Ruby Tuesday – Hash#invert

Today’s Ruby Tuesday is on Hash#invert.

Hash#invert will make the key the value, and the value the key, for each key-value pair in the hash.

{a: 1, b: 2, c: 3}.invert
# => {1=>:a, 2=>:b, 3=>:c}
# => {}
{twos: [2, 4, 6, 8], threes: [3, 6, 9], fives: [5, 10]}.invert
# => {[2, 4, 6, 8]=>:twos, [3, 6, 9]=>:threes, [5, 10]=>:fives}

This might seem like a odd thing to need, but sometimes your hash is not just a hash, but represents a bi-directional relationship.

One might use this when looking up DNA neucleobase pairings, where Adenine and Thymine always go together, and Guanine and Cytosine always pair togther, and we can create the full mapping by merging the mapping with it’s inverse.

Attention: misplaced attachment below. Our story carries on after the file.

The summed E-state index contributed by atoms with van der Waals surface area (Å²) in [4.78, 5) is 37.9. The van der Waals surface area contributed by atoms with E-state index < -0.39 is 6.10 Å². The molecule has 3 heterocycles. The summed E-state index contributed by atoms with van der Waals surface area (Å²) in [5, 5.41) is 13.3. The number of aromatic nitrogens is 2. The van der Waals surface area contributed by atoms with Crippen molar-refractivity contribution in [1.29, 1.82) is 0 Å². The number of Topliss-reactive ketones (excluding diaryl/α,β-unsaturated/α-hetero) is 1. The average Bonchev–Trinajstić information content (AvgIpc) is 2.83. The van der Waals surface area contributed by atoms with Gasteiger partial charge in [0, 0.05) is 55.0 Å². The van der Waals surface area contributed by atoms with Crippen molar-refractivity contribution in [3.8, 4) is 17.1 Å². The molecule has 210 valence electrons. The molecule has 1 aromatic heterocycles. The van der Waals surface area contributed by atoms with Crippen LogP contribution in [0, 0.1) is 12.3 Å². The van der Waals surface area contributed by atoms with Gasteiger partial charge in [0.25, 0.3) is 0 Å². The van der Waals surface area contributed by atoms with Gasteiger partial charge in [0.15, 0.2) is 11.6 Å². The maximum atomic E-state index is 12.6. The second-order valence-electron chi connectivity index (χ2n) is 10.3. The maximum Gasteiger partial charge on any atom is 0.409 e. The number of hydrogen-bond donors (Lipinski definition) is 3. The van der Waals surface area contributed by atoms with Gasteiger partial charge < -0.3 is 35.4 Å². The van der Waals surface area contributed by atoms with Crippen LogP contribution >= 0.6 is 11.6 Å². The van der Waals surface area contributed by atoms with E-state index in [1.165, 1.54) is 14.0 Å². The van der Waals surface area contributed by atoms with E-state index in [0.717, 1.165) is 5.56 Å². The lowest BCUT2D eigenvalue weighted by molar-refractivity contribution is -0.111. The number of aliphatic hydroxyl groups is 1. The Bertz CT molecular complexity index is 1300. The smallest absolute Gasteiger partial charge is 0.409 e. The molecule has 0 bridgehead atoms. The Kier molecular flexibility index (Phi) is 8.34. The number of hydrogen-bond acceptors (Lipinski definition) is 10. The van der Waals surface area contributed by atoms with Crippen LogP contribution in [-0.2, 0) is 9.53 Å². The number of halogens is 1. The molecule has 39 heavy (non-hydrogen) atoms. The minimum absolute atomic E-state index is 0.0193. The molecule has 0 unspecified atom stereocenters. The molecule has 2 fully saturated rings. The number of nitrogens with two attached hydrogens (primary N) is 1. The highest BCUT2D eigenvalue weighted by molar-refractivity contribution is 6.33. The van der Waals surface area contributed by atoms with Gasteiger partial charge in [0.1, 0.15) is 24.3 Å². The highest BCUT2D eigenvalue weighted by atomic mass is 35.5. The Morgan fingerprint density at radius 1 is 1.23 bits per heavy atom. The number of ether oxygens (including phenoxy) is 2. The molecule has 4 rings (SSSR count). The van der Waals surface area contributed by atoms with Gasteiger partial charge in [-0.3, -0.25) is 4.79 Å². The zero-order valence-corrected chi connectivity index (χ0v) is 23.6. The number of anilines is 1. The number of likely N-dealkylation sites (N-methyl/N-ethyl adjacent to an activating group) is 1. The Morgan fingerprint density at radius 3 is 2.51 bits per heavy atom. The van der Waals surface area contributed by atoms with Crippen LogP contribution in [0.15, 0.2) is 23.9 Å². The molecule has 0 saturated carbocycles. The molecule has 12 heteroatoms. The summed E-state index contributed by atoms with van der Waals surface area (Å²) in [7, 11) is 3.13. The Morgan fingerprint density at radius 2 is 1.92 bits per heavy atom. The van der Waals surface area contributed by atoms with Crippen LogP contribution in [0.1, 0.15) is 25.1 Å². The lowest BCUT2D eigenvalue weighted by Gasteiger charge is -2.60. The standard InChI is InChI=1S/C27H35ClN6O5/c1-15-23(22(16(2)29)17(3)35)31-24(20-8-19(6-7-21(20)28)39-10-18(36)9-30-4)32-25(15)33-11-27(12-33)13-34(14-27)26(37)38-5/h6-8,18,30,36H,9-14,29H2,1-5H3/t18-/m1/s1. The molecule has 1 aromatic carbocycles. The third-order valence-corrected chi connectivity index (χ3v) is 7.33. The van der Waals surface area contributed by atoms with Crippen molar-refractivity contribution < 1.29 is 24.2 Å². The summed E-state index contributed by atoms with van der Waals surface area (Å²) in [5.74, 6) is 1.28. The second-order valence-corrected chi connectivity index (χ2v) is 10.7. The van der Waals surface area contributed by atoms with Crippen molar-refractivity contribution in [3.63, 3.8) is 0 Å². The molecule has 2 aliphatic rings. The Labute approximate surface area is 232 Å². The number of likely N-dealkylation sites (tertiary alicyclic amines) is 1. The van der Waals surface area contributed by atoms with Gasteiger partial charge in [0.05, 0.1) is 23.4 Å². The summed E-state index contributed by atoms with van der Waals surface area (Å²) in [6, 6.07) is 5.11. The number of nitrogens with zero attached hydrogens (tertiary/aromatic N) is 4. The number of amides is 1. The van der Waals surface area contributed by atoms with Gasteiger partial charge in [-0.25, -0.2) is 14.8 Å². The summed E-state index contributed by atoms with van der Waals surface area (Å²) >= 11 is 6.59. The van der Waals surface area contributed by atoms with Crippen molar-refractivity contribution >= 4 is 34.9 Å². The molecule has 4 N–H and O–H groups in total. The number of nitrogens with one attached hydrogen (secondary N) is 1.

{:A => :T, :C => :G}.invert
# => {:T=>:A, :G=>:C}
# => {:A=>:T, :C=>:G, :T=>:A, :G=>:C}

Or when we have a mapping between a government id and a person (in the theoretically ideal world without identity theft), where we can get the person by their id, or the id for the person.

govt_ids_to_names = {123456789 => "Violetta",
                     999999999 => "Dilbert",
                     987654321 => "Nonnie Moose"}
# => {123456789=>"Violetta", 999999999=>"Dilbert", 987654321=>"Nonnie Moose"}
# => "Dilbert"
govt_ids_to_names.invert.fetch("Nonnie Moose")
# => 987654321

And if we invert an inverted hash, we have the hash we started with.

# => "Violetta"
govt_ids_to_names == govt_ids_to_names.invert.invert
# => true


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